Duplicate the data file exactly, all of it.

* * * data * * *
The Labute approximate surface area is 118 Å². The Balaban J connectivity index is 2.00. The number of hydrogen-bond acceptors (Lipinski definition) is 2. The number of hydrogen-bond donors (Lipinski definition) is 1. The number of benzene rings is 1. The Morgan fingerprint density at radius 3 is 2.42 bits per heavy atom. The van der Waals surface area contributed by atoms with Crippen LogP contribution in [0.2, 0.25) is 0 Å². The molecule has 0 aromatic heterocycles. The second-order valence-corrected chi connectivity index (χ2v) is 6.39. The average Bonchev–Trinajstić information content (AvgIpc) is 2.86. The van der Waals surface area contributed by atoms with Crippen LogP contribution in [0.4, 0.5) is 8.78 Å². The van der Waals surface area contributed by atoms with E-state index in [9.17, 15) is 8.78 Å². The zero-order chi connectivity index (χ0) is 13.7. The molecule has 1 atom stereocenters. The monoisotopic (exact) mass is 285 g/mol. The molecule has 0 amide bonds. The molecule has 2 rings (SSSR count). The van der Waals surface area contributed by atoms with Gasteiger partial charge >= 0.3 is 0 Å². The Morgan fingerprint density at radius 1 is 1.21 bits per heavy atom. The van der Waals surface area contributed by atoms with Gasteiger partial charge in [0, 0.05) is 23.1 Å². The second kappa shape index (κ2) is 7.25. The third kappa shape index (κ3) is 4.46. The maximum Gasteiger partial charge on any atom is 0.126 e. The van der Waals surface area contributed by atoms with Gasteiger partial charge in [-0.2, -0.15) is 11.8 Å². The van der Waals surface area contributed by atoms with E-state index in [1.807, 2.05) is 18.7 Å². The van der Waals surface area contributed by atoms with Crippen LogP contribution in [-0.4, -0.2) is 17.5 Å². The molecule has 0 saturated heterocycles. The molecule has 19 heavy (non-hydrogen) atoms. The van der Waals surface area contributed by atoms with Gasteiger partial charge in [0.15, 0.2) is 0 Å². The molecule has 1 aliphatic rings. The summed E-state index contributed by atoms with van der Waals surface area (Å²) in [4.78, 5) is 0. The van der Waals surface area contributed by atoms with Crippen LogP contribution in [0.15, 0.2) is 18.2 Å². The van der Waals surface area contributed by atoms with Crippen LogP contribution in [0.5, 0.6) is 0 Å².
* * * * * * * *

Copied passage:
The Labute approximate surface area is 118 Å². The Balaban J connectivity index is 2.00. The number of hydrogen-bond acceptors (Lipinski definition) is 2. The number of hydrogen-bond donors (Lipinski definition) is 1. The number of benzene rings is 1. The Morgan fingerprint density at radius 3 is 2.42 bits per heavy atom. The van der Waals surface area contributed by atoms with Crippen LogP contribution in [0.2, 0.25) is 0 Å². The molecule has 0 aromatic heterocycles. The second-order valence-corrected chi connectivity index (χ2v) is 6.39. The average Bonchev–Trinajstić information content (AvgIpc) is 2.86. The van der Waals surface area contributed by atoms with Crippen LogP contribution in [0.4, 0.5) is 8.78 Å². The van der Waals surface area contributed by atoms with E-state index in [9.17, 15) is 8.78 Å². The zero-order chi connectivity index (χ0) is 13.7. The molecule has 1 atom stereocenters. The monoisotopic (exact) mass is 285 g/mol. The molecule has 0 amide bonds. The molecule has 2 rings (SSSR count). The van der Waals surface area contributed by atoms with Gasteiger partial charge >= 0.3 is 0 Å². The Morgan fingerprint density at radius 1 is 1.21 bits per heavy atom. The van der Waals surface area contributed by atoms with Gasteiger partial charge in [0, 0.05) is 23.1 Å². The second kappa shape index (κ2) is 7.25. The third kappa shape index (κ3) is 4.46. The maximum Gasteiger partial charge on any atom is 0.126 e. The van der Waals surface area contributed by atoms with Gasteiger partial charge in [-0.2, -0.15) is 11.8 Å². The van der Waals surface area contributed by atoms with E-state index in [1.807, 2.05) is 18.7 Å². The van der Waals surface area contributed by atoms with Crippen LogP contribution in [-0.4, -0.2) is 17.5 Å². The molecule has 0 saturated heterocycles. The molecule has 19 heavy (non-hydrogen) atoms. The van der Waals surface area contributed by atoms with Gasteiger partial charge in [0.15, 0.2) is 0 Å². The molecule has 1 aliphatic rings. The summed E-state index contributed by atoms with van der Waals surface area (Å²) in [4.78, 5) is 0. The van der Waals surface area contributed by atoms with Crippen LogP contribution in [0.15, 0.2) is 18.2 Å². The van der Waals surface area contributed by atoms with Crippen LogP contribution in [0.5, 0.6) is 0 Å².